Nepal was created from an amalgam of small principalities in 1768 under King Prithvi Narayan Shah. Under the control of a hereditary king, Nepal then became a 'buffer state' between the British empire and the territories to the north. The main instrument of British rule from the mid-19th century onwards was a hereditary prime minister drawn from the Rana family. The country became formally independent in 1923, but it was not until 1947 (the year of Indian independence) and the total withdrawal of the British from the region that Nepal achieved genuine independence. In 1951, the Ranas, who were still in power, were overthrown in a coup organised by the Nepali Congress, and a hereditary monarchy was restored under King Tribhuvan.
Four years later he was succeeded by his son, King Mahendra. In 1959, Mahendra established a parliamentary constitution, and the ensuing elections were won by the Nepali Congress (led by BP Koirala) which had played a key role in the re-establishment of the monarchy. A year later however, a royal coup led to the banning of all political parties and the establishment of a constitution based on the traditional village councils (the Panchayat system). Mahendra ruled until his death in 1972 when he was succeeded by his son Birendra.
Birendra persevered with the Panchayat system, bolstered initially by the result of a referendum which gave a narrow majority in favour of its continued use. In the face of substantial and growing opposition, which increased steadily throughout the 1980s, Birendra resorted to a mix of repression, censorship and cosmetic administrative reforms to defuse the situation. In 1986, a member of the minority Newari community, Marich Man Singh Shrestha, became Prime Minister for the first time. Then, in 1990, growing public unrest forced the King to accept political parties and introduce a draft constitution allowing for direct elections to a bicameral parliament.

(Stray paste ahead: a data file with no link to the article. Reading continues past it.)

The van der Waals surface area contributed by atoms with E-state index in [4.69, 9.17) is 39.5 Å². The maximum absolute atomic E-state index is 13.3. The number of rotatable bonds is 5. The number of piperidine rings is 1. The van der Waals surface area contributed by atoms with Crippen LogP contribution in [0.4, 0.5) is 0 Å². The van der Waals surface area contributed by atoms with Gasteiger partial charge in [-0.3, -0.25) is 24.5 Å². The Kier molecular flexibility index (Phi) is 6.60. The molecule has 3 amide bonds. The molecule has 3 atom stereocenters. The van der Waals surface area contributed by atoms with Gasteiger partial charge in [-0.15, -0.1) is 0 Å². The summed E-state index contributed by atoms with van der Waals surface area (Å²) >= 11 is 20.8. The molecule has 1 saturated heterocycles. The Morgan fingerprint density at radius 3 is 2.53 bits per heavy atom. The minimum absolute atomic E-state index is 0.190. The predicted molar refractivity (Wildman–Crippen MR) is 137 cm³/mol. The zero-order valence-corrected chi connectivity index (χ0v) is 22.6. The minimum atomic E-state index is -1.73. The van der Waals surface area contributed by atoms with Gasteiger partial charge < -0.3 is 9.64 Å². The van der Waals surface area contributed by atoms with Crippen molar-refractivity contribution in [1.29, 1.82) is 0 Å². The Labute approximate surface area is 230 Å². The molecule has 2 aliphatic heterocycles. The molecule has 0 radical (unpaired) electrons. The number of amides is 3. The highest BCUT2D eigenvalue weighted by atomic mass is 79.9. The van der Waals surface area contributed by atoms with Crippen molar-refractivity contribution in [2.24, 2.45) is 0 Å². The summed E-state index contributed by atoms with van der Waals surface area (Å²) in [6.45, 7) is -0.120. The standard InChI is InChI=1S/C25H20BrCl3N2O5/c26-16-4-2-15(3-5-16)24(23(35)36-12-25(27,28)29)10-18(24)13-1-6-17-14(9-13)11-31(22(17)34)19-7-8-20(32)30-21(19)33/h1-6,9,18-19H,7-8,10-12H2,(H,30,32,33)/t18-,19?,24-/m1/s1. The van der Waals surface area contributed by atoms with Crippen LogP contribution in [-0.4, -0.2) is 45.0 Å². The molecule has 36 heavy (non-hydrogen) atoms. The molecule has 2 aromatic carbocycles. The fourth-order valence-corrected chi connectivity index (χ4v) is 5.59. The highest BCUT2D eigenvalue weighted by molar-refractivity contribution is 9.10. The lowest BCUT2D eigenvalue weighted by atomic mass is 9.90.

The first two polls under the new system, held in 1991 and 1994, were won by the Congress Party (linked to the Indian party of the same name) and the United Marxist-Leninist Party (UML) respectively. Both parties are rife with factional infighting with the result that Nepal lacked a truly stable government throughout the 1990s. The Congress Party was returned to office once again at the most recent poll in May 1999. Since then, Nepal has been consumed by more dramatic events.
The Maoist-inspired Nepalese Communist Party pulled out of constitutional politics in 1996 and launched an armed struggle, roughly akin to the campaign conducted by the Peruvian movement Sendero Luminoso. The guerrillas have attracted large-scale support from the impoverished peasantry and have an estimated 15,000 personnel under arms. Their leader is Pushpan Kamal Dahal, better known as 'Comrade Prachanda', a Maoist ideologue who is based outside the country (probably in India) along with most of the NCP political leadership.
In June 2001, the monarchy, the bedrock of the Nepali state, almost self-destructed through a bizarre and bloody incident when the heir apparent to the throne, Crown Prince Dipendra, went berserk in the royal palace and murdered several members of his immediate family - including King Birendra - before committing suicide. The senior remaining Royal, Gyanenda, assumed the throne. The new monarch lacked the popularity of his predecessor amongst ordinary Nepalese and, along with his government, faced some formidable problems, including the Maoist insurgency, a squabbling parliament and a very weak economy.